Solar a Win-Win for Public Schools
Amid increaasing budget cuts for public schools, solar installations at schools are reducing electricity bills, improving education, and making the retention of staff and resources an increasing possibility.
With large, flat roof tops and unused lots of vacant land, school properties are an ideal location for solar installations. School parking lots can also be put to productive use with solar PV canopies, which provide the added benefit of shading parked vehicles on sunny days.
And, although there is plenty of room for solar development in the US, over 3,700 systems are currently generating electricity on public and private K-12 schools.
Paying for Solar Systems
Panels can be purchased and owned by the district outright through a bond or other financing measures. Third-party ownership (TPO) financing is also an increasing trend. And purchase power agreements, where solar panels are installed by a solar company at no cost and the district then pays the company for all power generated, are also an option.
Several programs (including the Brian D. Robertson Memorial Solar Schools Fund) seek contributions and equipment donations in order to install PV systems on K-12 schools for demonstration and education purposes
Clovis Unified School District, located just northeast of Fresno, California, funded a 5.9 MW installation across 19 individual PV systems through a bond measure in 2012. These systems are expected to save the district approximately $2.7 million each year, freeing up space in the district’s general fund that can be used for teacher training, new teaching materials, and facilities maintenance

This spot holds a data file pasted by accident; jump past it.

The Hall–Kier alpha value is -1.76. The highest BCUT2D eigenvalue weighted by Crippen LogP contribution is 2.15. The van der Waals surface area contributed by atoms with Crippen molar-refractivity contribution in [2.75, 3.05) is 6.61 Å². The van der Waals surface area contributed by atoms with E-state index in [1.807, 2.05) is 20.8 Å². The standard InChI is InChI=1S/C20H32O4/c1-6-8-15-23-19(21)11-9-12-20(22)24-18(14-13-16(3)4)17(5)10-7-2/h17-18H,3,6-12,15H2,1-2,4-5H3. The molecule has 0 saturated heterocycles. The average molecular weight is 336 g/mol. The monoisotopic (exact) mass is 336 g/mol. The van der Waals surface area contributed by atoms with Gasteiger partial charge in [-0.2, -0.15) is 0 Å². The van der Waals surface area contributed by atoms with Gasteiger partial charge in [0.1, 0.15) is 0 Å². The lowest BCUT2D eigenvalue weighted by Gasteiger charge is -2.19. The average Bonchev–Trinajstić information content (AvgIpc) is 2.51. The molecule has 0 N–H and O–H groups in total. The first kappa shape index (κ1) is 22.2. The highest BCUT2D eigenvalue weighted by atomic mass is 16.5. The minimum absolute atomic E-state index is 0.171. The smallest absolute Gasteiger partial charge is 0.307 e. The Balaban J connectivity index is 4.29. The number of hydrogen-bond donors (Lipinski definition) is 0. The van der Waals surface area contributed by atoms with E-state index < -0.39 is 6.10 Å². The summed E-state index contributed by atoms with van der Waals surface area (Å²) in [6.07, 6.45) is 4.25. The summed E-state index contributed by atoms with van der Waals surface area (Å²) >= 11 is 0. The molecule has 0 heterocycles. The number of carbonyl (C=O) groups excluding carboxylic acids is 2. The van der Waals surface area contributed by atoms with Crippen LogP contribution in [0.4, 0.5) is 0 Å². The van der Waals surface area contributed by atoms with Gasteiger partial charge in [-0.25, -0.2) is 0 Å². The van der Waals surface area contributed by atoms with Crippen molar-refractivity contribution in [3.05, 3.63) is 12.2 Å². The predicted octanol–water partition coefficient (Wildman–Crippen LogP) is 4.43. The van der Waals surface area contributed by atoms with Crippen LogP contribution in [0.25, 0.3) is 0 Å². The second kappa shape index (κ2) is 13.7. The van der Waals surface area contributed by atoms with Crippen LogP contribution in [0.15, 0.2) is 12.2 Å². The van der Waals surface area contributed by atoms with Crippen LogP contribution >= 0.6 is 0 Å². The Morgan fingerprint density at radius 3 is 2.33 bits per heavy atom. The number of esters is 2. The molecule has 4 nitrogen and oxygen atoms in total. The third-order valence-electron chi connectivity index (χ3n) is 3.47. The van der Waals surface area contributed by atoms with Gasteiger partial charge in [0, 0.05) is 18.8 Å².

In Central Phoenix, at Madison No. 1 Middle School, a large solar array was installed in the middle of campus. The structure will save the district more than $55,000 a year - and also creates a shaded, comfortable space for the students on hot AZ days.
And beyond the Southwest, a 39.5-kW system at Drury High School in North Adams, Massachusetts has saved the school over $16,500 since it was placed in service in the summer of 2011.
Schools applaud solar installations for many reasons: it gives a school control over our budget, cuts costs, and, perhaps most importantly, provides teachers with a unique opportunity to teach concepts in science, technology, engineering, and mathematics (STEM).
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